I am reading D.A. Carson’s ‘Becoming Conversant with the Emerging Church’ at present. As I read it I’m drawn back into the present reality, which in all honesty, I’ve tried to block out. I don’t like the way that much of the western church is heading, I don’t like it at all but it feels to me as if this change is quite like an avalanche already under way and I’m just trying my best to get down the hill and out of the path as quickly as possible!
With that being said this comment is more of a pre-comment (I have yet to finish Carson). A reaction to what I already know. The last section of Francis Schaeffer’s ‘Escape from Reason’ keeps sticking with me. I should have posted about it when I was reading the book but it ties in well with my thoughts now. Schaeffer says this right at the end of the book:
“There are two things we need to grasp firmly as we seek to communicate the gospel today, whether we are speaking to ourselves, to other Christians or to those totally outside.
The first is that there are certain unchangeable facts which are true. These have no relationship to the shifting tides. They make the Christian system what is is, and if they are altered, Christianity becomes something else. This must be emphasised because there are evangelical Christians today who, in all sincerity, are concerned with their lack of communication, but in order to bridge the gap they are tending to change what must remain unchangeable. If we do this we are no longer communicating Christianity, and what we have left is no different from the surrounding consensus.”
Now as profound as this quote is, it is also upsetting. My book says ‘1968’ in the front flap. That’s 40 years ago. 40 years of warning. 40 years is surely plenty of time to block or re-route an avalanche, right? And so I feel a little discouraged. Dr. Schaeffer wrote plainly and simply and for what? I do not mean to be dour, although there is a certain amount of gloom about all of this.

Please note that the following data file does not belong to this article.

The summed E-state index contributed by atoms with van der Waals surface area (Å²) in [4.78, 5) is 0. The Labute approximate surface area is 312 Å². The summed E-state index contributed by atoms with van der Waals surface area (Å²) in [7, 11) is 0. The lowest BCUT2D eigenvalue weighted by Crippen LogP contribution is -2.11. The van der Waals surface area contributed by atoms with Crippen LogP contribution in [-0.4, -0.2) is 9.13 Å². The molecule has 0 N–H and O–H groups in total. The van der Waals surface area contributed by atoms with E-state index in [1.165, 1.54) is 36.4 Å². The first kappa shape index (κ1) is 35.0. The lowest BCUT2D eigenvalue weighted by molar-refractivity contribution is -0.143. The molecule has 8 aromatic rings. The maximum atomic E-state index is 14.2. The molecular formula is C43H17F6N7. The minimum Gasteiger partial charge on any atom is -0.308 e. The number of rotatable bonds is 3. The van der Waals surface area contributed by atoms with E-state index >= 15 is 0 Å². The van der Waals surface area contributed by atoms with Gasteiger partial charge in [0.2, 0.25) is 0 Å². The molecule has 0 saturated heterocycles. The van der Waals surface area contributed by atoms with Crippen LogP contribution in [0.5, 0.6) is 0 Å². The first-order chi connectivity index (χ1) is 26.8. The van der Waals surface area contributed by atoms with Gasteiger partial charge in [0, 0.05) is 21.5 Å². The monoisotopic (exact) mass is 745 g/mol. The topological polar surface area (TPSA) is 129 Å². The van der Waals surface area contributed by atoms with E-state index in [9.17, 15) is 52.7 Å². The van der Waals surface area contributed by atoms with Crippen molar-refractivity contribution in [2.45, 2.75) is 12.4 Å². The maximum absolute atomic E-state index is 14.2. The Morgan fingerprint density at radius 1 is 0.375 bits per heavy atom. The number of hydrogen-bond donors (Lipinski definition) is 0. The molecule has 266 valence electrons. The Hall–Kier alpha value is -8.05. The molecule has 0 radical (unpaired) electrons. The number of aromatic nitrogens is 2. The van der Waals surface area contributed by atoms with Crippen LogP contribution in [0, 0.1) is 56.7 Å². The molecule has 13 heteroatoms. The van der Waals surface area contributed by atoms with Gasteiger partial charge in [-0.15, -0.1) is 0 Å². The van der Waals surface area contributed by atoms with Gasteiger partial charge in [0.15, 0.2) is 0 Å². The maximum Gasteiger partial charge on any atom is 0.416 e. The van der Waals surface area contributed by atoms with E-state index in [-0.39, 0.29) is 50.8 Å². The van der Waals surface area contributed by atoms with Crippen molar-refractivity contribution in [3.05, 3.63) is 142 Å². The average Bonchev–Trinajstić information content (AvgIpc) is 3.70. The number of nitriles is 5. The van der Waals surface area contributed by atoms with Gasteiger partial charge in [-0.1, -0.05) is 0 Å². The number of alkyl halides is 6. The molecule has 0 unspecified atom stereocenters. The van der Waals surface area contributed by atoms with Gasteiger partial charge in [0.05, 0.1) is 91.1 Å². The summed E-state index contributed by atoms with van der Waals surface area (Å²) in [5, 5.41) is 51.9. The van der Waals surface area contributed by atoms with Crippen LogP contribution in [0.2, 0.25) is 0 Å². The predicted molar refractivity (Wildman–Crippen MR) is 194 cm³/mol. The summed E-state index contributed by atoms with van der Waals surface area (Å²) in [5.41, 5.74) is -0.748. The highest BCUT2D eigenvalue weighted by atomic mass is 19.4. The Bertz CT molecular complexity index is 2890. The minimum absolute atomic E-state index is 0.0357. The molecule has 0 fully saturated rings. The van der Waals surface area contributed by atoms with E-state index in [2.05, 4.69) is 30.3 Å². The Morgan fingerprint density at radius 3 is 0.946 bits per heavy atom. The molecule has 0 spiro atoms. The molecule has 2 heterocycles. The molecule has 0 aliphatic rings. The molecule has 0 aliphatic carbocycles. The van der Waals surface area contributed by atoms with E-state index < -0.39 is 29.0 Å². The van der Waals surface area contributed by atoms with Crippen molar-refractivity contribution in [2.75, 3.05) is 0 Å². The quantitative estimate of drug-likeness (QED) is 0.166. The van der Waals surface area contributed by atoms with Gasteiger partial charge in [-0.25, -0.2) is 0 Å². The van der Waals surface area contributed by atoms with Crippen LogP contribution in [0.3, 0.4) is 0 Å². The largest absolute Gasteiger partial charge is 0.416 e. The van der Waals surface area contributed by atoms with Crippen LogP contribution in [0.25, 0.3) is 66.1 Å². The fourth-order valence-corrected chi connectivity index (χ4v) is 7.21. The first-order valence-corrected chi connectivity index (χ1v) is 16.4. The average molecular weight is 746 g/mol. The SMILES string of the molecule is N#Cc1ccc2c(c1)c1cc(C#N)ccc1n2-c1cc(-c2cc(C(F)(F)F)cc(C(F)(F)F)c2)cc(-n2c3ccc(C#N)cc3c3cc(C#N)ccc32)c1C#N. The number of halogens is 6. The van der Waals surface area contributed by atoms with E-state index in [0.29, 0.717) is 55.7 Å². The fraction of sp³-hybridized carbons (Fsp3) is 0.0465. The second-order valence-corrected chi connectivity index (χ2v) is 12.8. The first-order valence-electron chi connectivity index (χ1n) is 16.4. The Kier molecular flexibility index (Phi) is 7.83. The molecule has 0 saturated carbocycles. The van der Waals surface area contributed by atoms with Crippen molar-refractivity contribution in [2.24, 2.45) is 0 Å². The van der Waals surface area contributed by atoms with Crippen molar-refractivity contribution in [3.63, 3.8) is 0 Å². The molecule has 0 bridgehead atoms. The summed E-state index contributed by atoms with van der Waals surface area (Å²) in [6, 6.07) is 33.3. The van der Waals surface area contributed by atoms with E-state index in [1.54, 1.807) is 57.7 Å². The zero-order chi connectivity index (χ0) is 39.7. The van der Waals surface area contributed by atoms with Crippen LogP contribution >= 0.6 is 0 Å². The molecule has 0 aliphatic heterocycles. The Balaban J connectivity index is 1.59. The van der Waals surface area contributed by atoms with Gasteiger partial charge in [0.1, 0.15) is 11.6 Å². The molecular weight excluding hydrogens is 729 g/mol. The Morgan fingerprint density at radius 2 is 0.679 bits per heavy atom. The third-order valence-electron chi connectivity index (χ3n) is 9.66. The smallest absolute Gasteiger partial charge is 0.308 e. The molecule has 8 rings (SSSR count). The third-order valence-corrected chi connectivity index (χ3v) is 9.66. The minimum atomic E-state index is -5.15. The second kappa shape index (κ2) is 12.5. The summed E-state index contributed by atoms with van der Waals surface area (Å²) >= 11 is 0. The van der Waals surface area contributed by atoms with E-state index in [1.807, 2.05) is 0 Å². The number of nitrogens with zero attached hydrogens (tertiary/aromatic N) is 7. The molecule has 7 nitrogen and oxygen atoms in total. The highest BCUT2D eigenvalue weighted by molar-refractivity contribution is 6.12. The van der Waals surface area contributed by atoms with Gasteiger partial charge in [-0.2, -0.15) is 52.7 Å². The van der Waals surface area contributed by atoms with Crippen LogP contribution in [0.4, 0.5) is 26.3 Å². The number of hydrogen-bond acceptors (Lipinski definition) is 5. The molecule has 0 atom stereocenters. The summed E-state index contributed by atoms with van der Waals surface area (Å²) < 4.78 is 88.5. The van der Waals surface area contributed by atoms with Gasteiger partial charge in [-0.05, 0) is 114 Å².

Quite simply it seems to me as if Christianity has become “something else”; something indistinguishable from contemporary culture. I sometimes think that we might know too much of life, have too much knowledge. We should rethink our mission, which first and foremost should be centred on God and the finished work of Jesus on the cross.
Paul says in Galations 1:9,10, “As we have said before, so I say again now, if any man is preaching to you a gospel contrary to what you received, he is to be accursed! For am I now seeking the favour of men, or of God? Or am I striving to please men? If I were still trying to please men, I would not be a bond-servant of Christ. (NASB)”
I really think that the root of so many false gospels is the misplacing of God. If God is not centre then we will not fear Him but rather man. So our stand should be that we will not fear being an outcast, not fear not ‘fitting in’. This isn’t a throwing off of all culture or withdrawal from those Spheres of Life that are so important, but a dogged resistance to submitting to man instead of God.
I think the church in the past has become confused over this and thrown the baby out with the bath-water, so to speak. Christ must be shown in all areas of life and we must not be afraid to show Him whatever that means.
And in my ears I hear one of my professors words ringing out, “If we don’t realise we’re in a war, we wont know what prayer is for.”